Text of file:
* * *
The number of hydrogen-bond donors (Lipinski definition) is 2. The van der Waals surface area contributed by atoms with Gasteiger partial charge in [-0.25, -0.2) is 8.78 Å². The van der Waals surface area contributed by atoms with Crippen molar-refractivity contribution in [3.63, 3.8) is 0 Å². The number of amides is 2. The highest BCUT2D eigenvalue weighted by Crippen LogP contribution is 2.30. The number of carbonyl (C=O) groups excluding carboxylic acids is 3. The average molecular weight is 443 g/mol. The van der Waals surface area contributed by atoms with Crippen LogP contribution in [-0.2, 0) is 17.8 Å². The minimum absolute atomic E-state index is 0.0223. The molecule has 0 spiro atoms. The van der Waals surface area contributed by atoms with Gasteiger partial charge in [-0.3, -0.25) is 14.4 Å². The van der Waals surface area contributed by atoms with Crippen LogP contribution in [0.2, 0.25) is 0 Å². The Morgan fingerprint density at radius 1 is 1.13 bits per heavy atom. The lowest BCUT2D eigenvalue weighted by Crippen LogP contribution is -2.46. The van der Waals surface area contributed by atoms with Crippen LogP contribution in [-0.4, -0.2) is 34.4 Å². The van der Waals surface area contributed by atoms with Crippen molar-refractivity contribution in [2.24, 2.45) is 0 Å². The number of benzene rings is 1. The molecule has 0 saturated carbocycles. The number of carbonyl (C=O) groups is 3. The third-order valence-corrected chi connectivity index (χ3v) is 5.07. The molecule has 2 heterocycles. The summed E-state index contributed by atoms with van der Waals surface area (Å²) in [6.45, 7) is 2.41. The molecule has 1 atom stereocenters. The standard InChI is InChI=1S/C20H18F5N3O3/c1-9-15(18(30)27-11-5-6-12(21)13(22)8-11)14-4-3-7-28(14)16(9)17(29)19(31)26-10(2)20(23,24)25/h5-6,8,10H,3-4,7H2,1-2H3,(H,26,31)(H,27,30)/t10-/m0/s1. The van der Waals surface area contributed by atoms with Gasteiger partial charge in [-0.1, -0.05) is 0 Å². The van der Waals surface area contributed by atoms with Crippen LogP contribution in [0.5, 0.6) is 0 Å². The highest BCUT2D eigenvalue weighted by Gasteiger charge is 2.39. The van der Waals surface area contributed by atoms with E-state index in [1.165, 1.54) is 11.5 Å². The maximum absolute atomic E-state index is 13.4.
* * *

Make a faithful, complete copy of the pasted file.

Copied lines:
The number of hydrogen-bond donors (Lipinski definition) is 2. The van der Waals surface area contributed by atoms with Gasteiger partial charge in [-0.25, -0.2) is 8.78 Å². The van der Waals surface area contributed by atoms with Crippen molar-refractivity contribution in [3.63, 3.8) is 0 Å². The number of amides is 2. The highest BCUT2D eigenvalue weighted by Crippen LogP contribution is 2.30. The number of carbonyl (C=O) groups excluding carboxylic acids is 3. The average molecular weight is 443 g/mol. The van der Waals surface area contributed by atoms with Crippen LogP contribution in [-0.2, 0) is 17.8 Å². The minimum absolute atomic E-state index is 0.0223. The molecule has 0 spiro atoms. The van der Waals surface area contributed by atoms with Gasteiger partial charge in [-0.3, -0.25) is 14.4 Å². The van der Waals surface area contributed by atoms with Crippen LogP contribution in [0.2, 0.25) is 0 Å². The Morgan fingerprint density at radius 1 is 1.13 bits per heavy atom. The lowest BCUT2D eigenvalue weighted by Crippen LogP contribution is -2.46. The van der Waals surface area contributed by atoms with Crippen LogP contribution in [-0.4, -0.2) is 34.4 Å². The van der Waals surface area contributed by atoms with Crippen molar-refractivity contribution in [2.24, 2.45) is 0 Å². The number of benzene rings is 1. The molecule has 0 saturated carbocycles. The number of carbonyl (C=O) groups is 3. The third-order valence-corrected chi connectivity index (χ3v) is 5.07. The molecule has 2 heterocycles. The summed E-state index contributed by atoms with van der Waals surface area (Å²) in [6.45, 7) is 2.41. The molecule has 1 atom stereocenters. The standard InChI is InChI=1S/C20H18F5N3O3/c1-9-15(18(30)27-11-5-6-12(21)13(22)8-11)14-4-3-7-28(14)16(9)17(29)19(31)26-10(2)20(23,24)25/h5-6,8,10H,3-4,7H2,1-2H3,(H,26,31)(H,27,30)/t10-/m0/s1. The van der Waals surface area contributed by atoms with Gasteiger partial charge in [-0.1, -0.05) is 0 Å². The van der Waals surface area contributed by atoms with Crippen LogP contribution in [0.5, 0.6) is 0 Å². The highest BCUT2D eigenvalue weighted by Gasteiger charge is 2.39. The van der Waals surface area contributed by atoms with E-state index in [1.165, 1.54) is 11.5 Å². The maximum absolute atomic E-state index is 13.4.